The hue and cry over Dr. Goodluck Jonathan’s right to contest for the office of the Presidency of the Federal Republic of Nigeria is misconceived, inflammatory and disturbing. There have been inappropriate, misleading and mischievous references to the People’s Democratic Party’s (PDP) preference for a zoning system in this unfortunate debate. There is nothing even remotely constitutional in this debate. If Dr. Jonathan's critics are fairly represented by the likes of the governor’s forum and some element in the PDP, then the case for electing Dr. Jonathan to the office of President have been reinforced.
Dr. Jonathan's right to contest for political office - any political office including the office of President, is constitutionally guaranteed. His prima facie qualifications under sections
131 and 137 of the Nigerian constitution are not in question; nor is there a credible dispute as to the credentials of this particular candidate. Given these predicates, a non-issue has been fabricated. By the use of smoke and mirrors, persistent innuendos and intellectual sleight of hand, the objective is to tarnish the reputation of a good man and deny the Nigerian people the right to choose who will lead them in this trying period.
To begin with, the available evidence overwhelmingly indicates that Jonathan’s bid for the PDP’s presidential nomination more seriously, for a run would be good for the party and good for the country. Why? Because Jonathan is a man of conviction, has a record on which he can be judged, and whatever the result, there could be no ambiguity about the will of the people. The best way to settle arguments is by having what we used to call full and frank exchanges about the issues, and then voting.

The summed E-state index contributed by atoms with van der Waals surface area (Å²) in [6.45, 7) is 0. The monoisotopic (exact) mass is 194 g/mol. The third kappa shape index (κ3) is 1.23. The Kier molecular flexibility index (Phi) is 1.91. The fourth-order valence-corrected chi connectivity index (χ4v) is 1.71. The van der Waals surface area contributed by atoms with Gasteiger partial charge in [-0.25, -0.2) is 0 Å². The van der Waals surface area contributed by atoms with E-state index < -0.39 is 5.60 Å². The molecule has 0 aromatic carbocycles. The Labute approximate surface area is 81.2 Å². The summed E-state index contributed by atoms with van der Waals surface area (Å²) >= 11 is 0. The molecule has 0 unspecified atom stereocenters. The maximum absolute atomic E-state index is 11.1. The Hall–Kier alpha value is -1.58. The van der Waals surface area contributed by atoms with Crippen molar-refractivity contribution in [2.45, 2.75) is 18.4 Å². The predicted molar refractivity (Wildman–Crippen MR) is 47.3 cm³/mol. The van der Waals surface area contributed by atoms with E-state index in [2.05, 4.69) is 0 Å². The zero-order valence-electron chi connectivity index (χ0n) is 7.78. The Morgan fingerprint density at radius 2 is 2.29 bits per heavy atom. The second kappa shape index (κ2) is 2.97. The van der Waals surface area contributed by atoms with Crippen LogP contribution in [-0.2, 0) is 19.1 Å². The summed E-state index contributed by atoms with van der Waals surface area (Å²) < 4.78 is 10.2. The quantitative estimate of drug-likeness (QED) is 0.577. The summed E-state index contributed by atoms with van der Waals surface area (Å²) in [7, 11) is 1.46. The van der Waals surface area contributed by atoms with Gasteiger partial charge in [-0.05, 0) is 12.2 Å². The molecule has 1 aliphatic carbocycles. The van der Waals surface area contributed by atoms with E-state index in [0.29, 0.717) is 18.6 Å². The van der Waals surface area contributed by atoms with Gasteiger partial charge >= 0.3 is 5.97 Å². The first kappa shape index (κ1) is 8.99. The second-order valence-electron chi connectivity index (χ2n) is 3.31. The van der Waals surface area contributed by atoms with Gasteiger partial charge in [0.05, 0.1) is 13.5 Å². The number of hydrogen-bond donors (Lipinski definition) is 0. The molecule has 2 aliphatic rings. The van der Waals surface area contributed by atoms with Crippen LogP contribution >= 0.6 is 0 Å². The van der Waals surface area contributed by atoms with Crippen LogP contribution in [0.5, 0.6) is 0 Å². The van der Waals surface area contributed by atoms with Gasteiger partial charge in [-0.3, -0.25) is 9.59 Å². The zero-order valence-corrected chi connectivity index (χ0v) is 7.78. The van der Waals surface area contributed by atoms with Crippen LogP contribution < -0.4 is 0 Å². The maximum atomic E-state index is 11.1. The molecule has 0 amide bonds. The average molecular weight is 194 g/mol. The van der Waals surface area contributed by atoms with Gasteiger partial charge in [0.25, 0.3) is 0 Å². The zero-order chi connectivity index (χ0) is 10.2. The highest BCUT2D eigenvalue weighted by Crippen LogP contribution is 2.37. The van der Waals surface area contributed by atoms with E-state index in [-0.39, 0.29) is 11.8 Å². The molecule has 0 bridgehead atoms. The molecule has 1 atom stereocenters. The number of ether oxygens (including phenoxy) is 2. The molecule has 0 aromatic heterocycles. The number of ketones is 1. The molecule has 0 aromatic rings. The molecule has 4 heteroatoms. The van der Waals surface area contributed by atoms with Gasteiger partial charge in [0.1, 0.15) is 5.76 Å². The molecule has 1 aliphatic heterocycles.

Furthermore, it is undisputed even by the critics that Dr. Jonathan has led by his exemplary service and has articulated strong values and principles that matters most to Nigerians. He is the candidate who has displayed responsiveness to criticism. In my earlier article “Goodluck Jonathan the Reluctant Leader” I challenged the Acting President of lack of courage in carrying out presidential duties and the need for reforms, coupled with criticism from Nigerians and the international community. He responded by making changes in his administration and forwarded the Justice Uwais Electoral reform report to the national assembly unedited. He is most capable of consensus building, of thriving even as the pressure of governance inevitably builds up in Abuja. This is evident in Dr. Jonathan's tenure as Deputy Governor, Governor, Vice President and Acting President respectively. Dr. Jonathan has articulated a viable strategy for addressing Nigerians challenges, beginning with the inauguration of the Presidential Advisory Committee (PAC). He has also rolled out proposals for reforms and is responsible for implementing many of the obvious barometers of progress under the current administration.
I echo the sentiments of President Barack Obama in town square Springfield, Illinois while declaring his run for the Presidency of the United States of America that, "what's stopped us is the failure of leadership, the smallness of our politics -- the ease with which we're distracted by the petty and trivial, our chronic avoidance of tough decisions, our preference for scoring cheap political points instead of rolling up our sleeves and building a working consensus to tackle the big problems …"
Felix Ayanruoh Esq.
Practice Law in New York and District of Columbia